This year the city was able to secure Fletcher Jones Audi, owned by Fletcher Jones Management Group Inc. of Las Vegas. The dealership will open next year in space vacated by Beverly Hills BMW.

Meanwhile, Jim Falk Lexus, also on Wilshire in Beverly Hills, has been in talks with the city for more than two years to complete a $20 million expansion. This month, it took a step closer to getting the green light when the Beverly Hills Planning Commission approved the plan.

The dealership wants a 170,000-square-foot building with a nearly 30,000-square-foot showroom and 70 service bays. The plan, which must be approved by the City Council, will allow the dealership to consolidate its three Beverly Hills properties.

Lost taxes

Los Angeles may have gained two of Beverly Hills’ dealerships – and it recently secured the headquarters of two new electric-car manufacturers, Coda Automotive Inc. and BYD Co. Ltd. – but it has seen significant departures as well. In the last 25 years, the city has lost 98 dealerships, leaving it with only 52 today. Among the losses was Bob Smith BMW, which moved to Calabasas from Canoga Park in 2004.

The city has estimated it has lost $57 million in taxes in the process, a figure that caught the attention of L.A. jobs czar Matthew Karatz, who was appointed in July to replace Austin Beutner as director of the city’s Office of Economic and Business Policy. He said one of his first meetings was with Beverly Hills Porsche and that since then city officials have continued to talk to other dealers about how to attract more dealerships.

“What we have heard loud and clear is that the gross receipts tax that we impose on them, which we do on all other industries, is a major impediment,” Karatz said, noting few other cities charge the tax.

Attracting just four or five luxury dealerships would generate enough sales taxes by themselves to make up for the loss of the $3.6 million in gross receipts tax generated by all city dealerships last year, he said.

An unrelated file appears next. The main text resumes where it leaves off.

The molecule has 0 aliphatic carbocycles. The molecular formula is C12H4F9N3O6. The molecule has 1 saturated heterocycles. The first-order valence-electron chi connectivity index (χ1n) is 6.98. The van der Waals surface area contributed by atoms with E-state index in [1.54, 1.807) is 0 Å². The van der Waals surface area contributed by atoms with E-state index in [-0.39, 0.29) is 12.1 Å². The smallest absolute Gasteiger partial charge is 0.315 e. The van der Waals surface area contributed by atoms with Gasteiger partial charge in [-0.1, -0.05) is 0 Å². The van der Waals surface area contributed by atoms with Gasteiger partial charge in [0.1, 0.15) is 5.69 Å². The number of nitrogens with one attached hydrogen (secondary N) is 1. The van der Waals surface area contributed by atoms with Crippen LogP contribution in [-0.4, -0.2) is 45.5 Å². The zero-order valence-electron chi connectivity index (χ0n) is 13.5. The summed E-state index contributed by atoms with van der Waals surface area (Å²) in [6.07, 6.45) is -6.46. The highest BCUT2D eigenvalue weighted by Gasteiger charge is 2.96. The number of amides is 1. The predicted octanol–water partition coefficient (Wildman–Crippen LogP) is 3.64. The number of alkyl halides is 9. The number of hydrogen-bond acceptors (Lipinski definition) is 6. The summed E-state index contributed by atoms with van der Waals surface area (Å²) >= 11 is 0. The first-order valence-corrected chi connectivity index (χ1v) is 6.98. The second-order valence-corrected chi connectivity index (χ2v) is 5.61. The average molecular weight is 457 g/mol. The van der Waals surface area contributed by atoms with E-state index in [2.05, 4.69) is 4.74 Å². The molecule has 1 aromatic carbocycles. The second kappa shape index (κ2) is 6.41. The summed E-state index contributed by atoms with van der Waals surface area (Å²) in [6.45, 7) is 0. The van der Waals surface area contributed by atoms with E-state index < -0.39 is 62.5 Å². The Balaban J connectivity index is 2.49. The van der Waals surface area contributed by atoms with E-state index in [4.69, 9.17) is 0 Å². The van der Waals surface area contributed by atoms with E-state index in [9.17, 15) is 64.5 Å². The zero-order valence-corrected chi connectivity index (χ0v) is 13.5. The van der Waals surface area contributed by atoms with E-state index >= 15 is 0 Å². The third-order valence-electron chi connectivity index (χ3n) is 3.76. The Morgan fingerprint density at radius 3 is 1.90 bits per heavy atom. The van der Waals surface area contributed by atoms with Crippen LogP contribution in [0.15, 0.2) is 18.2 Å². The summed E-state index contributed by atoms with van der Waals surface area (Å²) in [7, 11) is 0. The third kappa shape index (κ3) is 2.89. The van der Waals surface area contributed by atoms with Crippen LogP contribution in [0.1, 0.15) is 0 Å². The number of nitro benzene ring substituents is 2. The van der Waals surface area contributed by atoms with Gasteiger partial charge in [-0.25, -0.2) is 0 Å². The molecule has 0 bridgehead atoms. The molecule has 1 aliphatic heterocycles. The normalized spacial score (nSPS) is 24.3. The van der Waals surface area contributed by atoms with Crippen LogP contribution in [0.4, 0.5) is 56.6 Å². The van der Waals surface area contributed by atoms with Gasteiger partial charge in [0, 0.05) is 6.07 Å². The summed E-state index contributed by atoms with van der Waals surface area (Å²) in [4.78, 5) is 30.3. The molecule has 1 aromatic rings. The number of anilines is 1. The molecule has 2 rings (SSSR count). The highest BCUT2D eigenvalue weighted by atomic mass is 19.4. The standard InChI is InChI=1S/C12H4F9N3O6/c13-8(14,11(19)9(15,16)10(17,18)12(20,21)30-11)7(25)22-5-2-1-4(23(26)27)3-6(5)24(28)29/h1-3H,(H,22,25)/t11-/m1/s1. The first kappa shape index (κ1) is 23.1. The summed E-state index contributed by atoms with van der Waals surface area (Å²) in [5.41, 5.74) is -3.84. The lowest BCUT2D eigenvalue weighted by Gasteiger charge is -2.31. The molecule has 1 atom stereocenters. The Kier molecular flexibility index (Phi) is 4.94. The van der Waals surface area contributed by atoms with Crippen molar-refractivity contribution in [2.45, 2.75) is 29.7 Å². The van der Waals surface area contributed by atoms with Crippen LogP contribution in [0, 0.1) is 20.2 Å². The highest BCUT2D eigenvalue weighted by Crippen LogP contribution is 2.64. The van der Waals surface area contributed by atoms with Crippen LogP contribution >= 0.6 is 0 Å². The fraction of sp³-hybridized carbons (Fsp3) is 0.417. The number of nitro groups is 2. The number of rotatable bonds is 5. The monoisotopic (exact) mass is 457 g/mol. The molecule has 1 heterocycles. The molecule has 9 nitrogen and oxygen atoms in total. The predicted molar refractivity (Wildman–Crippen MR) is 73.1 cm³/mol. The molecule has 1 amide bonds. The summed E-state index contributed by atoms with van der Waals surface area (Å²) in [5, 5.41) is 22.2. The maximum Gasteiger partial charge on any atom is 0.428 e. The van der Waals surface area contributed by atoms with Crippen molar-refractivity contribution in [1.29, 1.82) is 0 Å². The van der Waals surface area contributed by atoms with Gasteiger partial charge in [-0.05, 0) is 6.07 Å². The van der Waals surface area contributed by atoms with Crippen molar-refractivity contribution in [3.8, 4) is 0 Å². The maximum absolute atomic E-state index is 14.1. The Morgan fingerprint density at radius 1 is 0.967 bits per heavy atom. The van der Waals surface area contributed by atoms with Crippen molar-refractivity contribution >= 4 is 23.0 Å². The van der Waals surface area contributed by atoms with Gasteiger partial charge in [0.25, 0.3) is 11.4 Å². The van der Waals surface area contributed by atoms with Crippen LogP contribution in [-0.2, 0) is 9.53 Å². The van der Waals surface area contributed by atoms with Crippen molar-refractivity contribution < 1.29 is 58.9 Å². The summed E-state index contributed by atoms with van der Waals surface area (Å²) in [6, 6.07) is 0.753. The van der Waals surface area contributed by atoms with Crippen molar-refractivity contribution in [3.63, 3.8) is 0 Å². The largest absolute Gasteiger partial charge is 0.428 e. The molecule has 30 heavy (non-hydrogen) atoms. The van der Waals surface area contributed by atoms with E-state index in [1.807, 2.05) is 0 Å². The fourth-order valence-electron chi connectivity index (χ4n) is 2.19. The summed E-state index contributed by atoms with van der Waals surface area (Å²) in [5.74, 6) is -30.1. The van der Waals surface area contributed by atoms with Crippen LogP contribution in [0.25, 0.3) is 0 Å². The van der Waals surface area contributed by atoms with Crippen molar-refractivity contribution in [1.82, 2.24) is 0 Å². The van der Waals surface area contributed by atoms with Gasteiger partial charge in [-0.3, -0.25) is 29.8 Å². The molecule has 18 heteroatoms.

The city gross receipts tax is $1.27 per every $1,000 of revenue, which amounts to a little more than one-tenth of 1 percent tax on sales. In comparison, the city’s share of state sales tax is much larger, amounting to 1 percent of sales. So last year, the city’s 52 dealerships generated less than $4 million in gross receipts taxes but $29 million in sales tax revenue.

Certainly, the decision to cut gross receipts taxes would leave the city with at least a temporary budgetary hole, but Kosmont said that it shouldn’t be difficult to fill if the plan is successful in attracting high-end dealerships.

“That’s not a far-fetched strategy,” he said. “For a city the size of L.A., it could happen in a short amount of time and the loss of the business taxes is not significant enough to believe that you couldn’t make it up on the sales tax side.”

Beverly Hills now is considering eliminating its own gross receipts tax on dealerships, which is virtually the same as L.A.’s at $1.25 per $1,000 of revenue. The dealerships generated almost $2.7 million in gross receipts taxes last year and more than $27 million in sales taxes.

Brucker said a plan to eliminate the gross receipts tax should be on the City Council agenda in January.

Charles Gill, executive director of the Greater L.A. New Car Dealers Association, said that cities with gross receipts taxes for dealerships should take L.A.’s cue and eliminate them.

“It’s hamstrung dealers for over 40 years and made it difficult to compete with surrounding areas,” Gill said

However, not everyone agrees that cities should be cutting taxes in order to retain or attract dealerships.

Robert Stern, president of the Center for Governmental Studies in Los Angeles, said dealership wars often move dealerships a few miles down the road and fail to benefit the overall local economy by promoting more sales.

“If you look at the region, it doesn’t make any sense, but the cities need as much tax revenue as they can generate,” Stern said. “All it does is basically reduce taxes. So the overall winner clearly is businesses.”

And not everyone likes the idea of giving one industry a break from taxes while continuing to impose them on other industries.

“The problem with any targeted tax cuts is the city is trying to pick winners and losers,” said Kris Vosburgh, executive director of the Howard Jarvis Taxpayers Association. “The best thing to do with the local economy is to reduce the business tax burden on all.”